Bill to Promote Safety on Indian Casino Reservations Introduced as Tribal Operators Forced to Defend IGRA

Posted on: October 8, 2017, 10:00h. 

Last updated on: October 8, 2017, 10:00h.

The US Senate Indian Affairs Committee (IAC) introduced a bill Thursday that seeks to strengthen public safety on tribal reservations, addressing concerns that Indian communities experience some of the highest crime rates in the US, according to federal data.

Senator John Hoeven introduces bill to promote Indian casino safety
Senator John Hoeven’s bill seeks to increase safety on Indian casino reservations amid reports of high crime rates and people trafficking. (Image: Twitter)

The bill, introduced by IAC chairman, Senator John Hoeven (R-ND), is co-sponsored by Senators John McCain (R-AZ) and John Barrasso (R-WY).

“This bill enhances current law to ensure tribes have the tools to combat crime and keep their citizens safe and secure,” said Hoeven. “It also increases coordination between our tribal, federal and state law enforcement officials, so that we can more effectively improve safety in tribal areas and surrounding communities.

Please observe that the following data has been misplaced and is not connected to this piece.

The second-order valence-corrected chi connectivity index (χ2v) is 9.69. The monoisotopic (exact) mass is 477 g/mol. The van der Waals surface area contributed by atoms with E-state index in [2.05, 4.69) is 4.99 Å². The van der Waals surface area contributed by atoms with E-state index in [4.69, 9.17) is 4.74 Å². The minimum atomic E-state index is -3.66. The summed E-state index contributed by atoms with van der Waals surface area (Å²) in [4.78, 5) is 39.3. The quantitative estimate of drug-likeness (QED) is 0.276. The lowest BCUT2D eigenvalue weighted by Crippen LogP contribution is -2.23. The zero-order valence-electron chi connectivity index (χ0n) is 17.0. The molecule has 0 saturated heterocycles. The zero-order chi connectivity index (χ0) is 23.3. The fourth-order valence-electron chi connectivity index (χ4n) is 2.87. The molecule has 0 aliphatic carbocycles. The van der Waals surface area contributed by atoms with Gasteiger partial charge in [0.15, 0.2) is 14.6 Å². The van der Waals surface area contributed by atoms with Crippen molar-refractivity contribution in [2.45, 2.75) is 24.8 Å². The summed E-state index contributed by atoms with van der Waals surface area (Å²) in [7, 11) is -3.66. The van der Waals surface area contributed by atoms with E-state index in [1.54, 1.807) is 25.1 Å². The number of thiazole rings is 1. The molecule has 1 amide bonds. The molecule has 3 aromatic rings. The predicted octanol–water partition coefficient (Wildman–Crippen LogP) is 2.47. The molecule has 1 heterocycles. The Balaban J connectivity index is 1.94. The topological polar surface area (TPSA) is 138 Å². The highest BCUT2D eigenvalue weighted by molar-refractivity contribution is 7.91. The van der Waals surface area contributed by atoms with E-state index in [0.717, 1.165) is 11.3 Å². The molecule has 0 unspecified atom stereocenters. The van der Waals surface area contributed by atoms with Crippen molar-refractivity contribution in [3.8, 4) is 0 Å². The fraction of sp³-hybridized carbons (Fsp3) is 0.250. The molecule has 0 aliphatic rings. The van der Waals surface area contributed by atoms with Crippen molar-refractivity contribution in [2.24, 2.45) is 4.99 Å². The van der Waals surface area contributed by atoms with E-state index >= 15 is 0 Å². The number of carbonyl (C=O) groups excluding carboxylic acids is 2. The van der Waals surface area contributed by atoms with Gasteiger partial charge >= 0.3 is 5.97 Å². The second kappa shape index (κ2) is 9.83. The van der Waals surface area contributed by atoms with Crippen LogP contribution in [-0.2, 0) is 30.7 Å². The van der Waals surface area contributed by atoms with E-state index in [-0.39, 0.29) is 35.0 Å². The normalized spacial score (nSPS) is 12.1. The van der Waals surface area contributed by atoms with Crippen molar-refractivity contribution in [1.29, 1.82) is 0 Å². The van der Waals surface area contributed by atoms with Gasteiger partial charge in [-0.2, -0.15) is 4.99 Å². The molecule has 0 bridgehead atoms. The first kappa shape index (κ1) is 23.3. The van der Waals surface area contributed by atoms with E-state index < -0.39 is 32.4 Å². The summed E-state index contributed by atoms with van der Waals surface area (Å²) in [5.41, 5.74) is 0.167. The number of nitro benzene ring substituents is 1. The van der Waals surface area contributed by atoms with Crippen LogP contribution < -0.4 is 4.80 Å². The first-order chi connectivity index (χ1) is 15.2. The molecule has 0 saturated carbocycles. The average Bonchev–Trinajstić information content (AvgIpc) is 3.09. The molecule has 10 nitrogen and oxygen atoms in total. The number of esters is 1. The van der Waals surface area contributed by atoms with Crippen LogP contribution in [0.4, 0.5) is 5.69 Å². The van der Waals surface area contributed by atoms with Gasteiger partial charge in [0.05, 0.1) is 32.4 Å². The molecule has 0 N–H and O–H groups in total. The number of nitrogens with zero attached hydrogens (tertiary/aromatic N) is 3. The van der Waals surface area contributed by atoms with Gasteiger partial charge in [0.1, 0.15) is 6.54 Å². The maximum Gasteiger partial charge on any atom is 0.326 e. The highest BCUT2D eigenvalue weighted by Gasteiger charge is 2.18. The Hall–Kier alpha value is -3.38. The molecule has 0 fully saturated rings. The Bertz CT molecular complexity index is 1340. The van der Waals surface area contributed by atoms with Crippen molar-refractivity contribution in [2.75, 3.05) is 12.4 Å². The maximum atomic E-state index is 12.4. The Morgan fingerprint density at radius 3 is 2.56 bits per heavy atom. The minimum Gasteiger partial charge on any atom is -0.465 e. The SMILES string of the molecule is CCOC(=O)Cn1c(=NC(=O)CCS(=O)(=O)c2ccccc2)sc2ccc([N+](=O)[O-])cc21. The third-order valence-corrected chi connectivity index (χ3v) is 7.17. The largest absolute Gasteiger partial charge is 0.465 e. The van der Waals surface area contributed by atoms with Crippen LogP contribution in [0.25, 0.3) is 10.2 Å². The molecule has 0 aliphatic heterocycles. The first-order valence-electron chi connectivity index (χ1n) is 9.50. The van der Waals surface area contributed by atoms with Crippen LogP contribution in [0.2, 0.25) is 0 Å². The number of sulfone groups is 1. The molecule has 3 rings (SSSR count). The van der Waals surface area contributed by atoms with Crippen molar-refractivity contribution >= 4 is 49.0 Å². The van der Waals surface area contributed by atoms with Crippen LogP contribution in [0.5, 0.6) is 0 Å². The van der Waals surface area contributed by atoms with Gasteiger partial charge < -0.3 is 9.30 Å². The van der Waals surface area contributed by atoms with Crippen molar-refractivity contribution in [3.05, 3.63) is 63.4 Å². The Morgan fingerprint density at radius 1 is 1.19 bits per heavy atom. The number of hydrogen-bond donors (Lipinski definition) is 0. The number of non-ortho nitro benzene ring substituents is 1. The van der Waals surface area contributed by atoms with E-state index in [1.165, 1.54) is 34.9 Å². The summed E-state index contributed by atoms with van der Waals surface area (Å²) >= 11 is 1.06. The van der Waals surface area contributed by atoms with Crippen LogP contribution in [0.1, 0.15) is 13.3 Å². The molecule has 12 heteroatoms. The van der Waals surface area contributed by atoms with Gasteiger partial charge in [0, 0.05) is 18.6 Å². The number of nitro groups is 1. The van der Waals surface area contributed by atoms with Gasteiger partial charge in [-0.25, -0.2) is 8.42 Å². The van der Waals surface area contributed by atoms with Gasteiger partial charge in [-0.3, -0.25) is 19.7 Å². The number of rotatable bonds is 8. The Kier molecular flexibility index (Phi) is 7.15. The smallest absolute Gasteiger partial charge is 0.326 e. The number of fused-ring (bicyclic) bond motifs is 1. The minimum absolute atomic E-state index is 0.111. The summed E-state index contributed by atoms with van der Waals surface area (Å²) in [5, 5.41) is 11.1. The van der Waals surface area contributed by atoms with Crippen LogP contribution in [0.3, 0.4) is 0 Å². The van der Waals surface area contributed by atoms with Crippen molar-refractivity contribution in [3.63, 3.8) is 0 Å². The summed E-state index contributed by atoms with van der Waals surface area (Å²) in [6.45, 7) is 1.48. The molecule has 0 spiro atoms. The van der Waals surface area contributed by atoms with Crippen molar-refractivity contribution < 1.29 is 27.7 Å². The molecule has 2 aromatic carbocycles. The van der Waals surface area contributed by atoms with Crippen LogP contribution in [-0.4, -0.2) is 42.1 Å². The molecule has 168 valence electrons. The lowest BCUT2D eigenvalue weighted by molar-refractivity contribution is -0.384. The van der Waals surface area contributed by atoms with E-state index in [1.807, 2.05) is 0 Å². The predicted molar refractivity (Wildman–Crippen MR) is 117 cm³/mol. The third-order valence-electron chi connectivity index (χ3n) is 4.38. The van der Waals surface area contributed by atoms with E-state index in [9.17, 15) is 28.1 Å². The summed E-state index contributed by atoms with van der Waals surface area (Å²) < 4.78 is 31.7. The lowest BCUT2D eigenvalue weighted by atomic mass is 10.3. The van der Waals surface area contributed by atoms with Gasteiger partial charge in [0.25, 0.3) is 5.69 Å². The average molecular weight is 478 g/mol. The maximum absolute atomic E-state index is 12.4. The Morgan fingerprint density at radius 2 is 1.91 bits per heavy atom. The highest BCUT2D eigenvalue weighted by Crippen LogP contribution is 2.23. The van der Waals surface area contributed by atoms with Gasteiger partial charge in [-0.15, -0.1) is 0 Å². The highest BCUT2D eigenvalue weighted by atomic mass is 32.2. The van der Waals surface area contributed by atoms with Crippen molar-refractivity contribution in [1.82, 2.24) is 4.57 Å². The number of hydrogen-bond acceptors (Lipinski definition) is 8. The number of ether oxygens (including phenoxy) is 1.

“In addition, it requires the Justice Department to track and analyze data on human trafficking of Native Americans both in and outside Indian Country.”

Human Trafficking on North Dakota Reservations

Hoeven has repeatedly raised concerns over instances of human trafficking rings operating on tribal reservations in his home state of North Dakota. Young Native American women and girls in the area are among the most vulnerable to trafficking in the US, according to the state Division of Criminal Investigation’s Internet Sex Crimes against Children Unit.

At an IAC hearing, Wednesday, tribal operators were forced to defend the Indian Gaming Regulatory Act from the suggestion that it needed fundamental modification and that tribal casinos were becoming “breeding grounds” for crime and human trafficking.

“The Department is mindful that, while gaming has great potential to improve economic conditions for tribal and non-tribal communities, it can also introduce new complications to communities, including a drain on local resources, increased traffic, visitation, and crime, such as drugs and prostitution,” said John Tasuda, principal deputy assistant secretary of Indian Affairs at the Department of the Interior.

NIGC Defends Casino Reservations

But Jonodev Chaudhuri, chairman of the National Indian Gaming Commission, said in his testimony that the success of the Indian gaming industry is due to the expertise tribes have developed in regulating their own operations.

“The Commission believes any potential legislation related to gaming must include tribes and provide a level playing field of opportunity for Indian country,” said Chaudhuri.

“While the NIGC is not aware of any data suggesting human trafficking is any more rampant in Indian gaming than any other large commercial activity with heavy customer movement, we recognize the industry’s strong regulatory structure that provides the agency an area of opportunity to support broader efforts to stamp out human trafficking,” he added.